The photos of the "soup" on the menu are far from appealing, but the smell and the taste are even worse.
We're in Hong Kong's Wan Chai district and our exquisitely named local guide, Lotus Leung, has recommended the "mistletoe lotus seed tea", a traditional dish most westerners never experience. I can understand why.
When it arrives at our formica table , I'm reminded of the witches' brew in MacBeth: "Eye of newt and toe of frog, wool of bat and tongue of dog."
"Try it," says Leung , sensing my reluctance.
"It's very good for women," she adds, looking at the two other Australian journalists in our group, both female. "For period pains," she whispers.
The tea (a soup to these western eyes) consists of mistletoe twigs, lotus seeds, red dates and a noxious-looking black-stained hard boiled egg.
Leung proudly extracts black mistletoe twigs from her handbag to show us why the brew looks so malevolent.
The fact that the world of haute cuisine doesn't seem to have embraced mistletoe – an evergreen semi-parasitic shrub that forms balls of poisonous leaves, stems and berries in tree tops – seems quite understandable.
To be fair, Leung is doing what we asked her to do. She's a passionate and genuine born-and-bred local who earns extra cash by guiding groups on tailored tours of Hong Kong under the auspices of Sam the Local, a boutique company founded by two bright American women who moved to Hong Kong in 2011 and realised keen locals make the best tour guides.
Our group had asked to experience the Hong Kong food scene as only locals know it, and that's exactly what we got.
Our first stop was under an ugly overhead highway, to sample what Leung describes, poetically, as "villain hitting". Three old crones make their living addressing peoples' grievances. The process involves writing the name of your enemies on a piece of paper, then paying your preferred crone to set light to it under the heady influence of joss-sticks. This, Leung tells us, is a mere cultural appetiser.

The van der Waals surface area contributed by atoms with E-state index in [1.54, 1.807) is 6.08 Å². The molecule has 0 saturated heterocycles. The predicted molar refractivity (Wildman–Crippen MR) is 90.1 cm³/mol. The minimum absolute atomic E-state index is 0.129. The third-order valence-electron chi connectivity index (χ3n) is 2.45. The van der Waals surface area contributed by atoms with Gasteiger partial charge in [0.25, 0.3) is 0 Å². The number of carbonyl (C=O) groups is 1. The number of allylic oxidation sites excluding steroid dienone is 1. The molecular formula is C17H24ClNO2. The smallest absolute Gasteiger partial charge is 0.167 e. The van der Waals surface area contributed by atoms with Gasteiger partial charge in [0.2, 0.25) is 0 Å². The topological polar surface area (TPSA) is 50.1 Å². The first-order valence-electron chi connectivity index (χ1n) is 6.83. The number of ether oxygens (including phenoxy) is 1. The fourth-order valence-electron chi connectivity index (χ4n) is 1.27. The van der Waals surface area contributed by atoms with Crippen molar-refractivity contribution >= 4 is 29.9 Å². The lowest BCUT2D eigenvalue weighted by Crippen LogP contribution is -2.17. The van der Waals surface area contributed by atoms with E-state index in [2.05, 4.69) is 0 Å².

The real reason she's brought us to Wan Chai is to visit Bowrington Road Wet Market, one of Hong Kong's oldest and finest food markets, selling fish, seafood, meat, vegetables, fruits, herbs and signature Cantonese sauces.
You could spent hours here, observing the everyday theatre (though if you're vegetarian, like my two female colleagues, you might find the primary colour – blood red – overpowering).
Leung leads us upstairs to the "Cooked Food Centre", which looks like an older version of the sort of food court you'd find in a shopping mall almost anywhere. We three Australians are the only western faces.
Leung orders for us to share: mainly vegetarian, obviously – but I do get to taste what she translates as "muslim mutton curry" and "soy sauce chicken, fast-food style".
Ours is a truncated tour, so there's no time to digest.
Leung leads on to Heard Street, for the mistletoe misadventure, pointing out the teenage school kids queuing up to buy "cheese noodles" (a Korean dish) outside a diner, its facade full of photos of Chinese movie and pop stars who have eaten there.
Then it's on – via "Toy Street" – to Tai Yuen market, where we taste Hong Kong-style "milk tea" (made with condensed milk, extremely sweet), followed by desserts at Yuet Heung, which Leung describes as a "typical local restaurant". We conclude with "braised bamboo fungus with shrimp roe" at a restaurant in the Lockhart Road bar district.
What did I learn from all this? Not to eat the hotel breakfast before this tour. And to savour the real side of Hong Kong life you're experiencing, rather than the individual dishes you're eating.
Steve Meacham travelled as a guest of Cathay Pacific.
Cathay Pacific flies to Hong Kong from Sydney, Melbourne, Brisbane, Adelaide and Perth. See cathaypacific.com
Sam the Local has about 70 guides in Hong Kong and tailors private tours to suit your interests (history, culture, food, sport, shopping and nightlife are favourite subjects). See samthelocal.com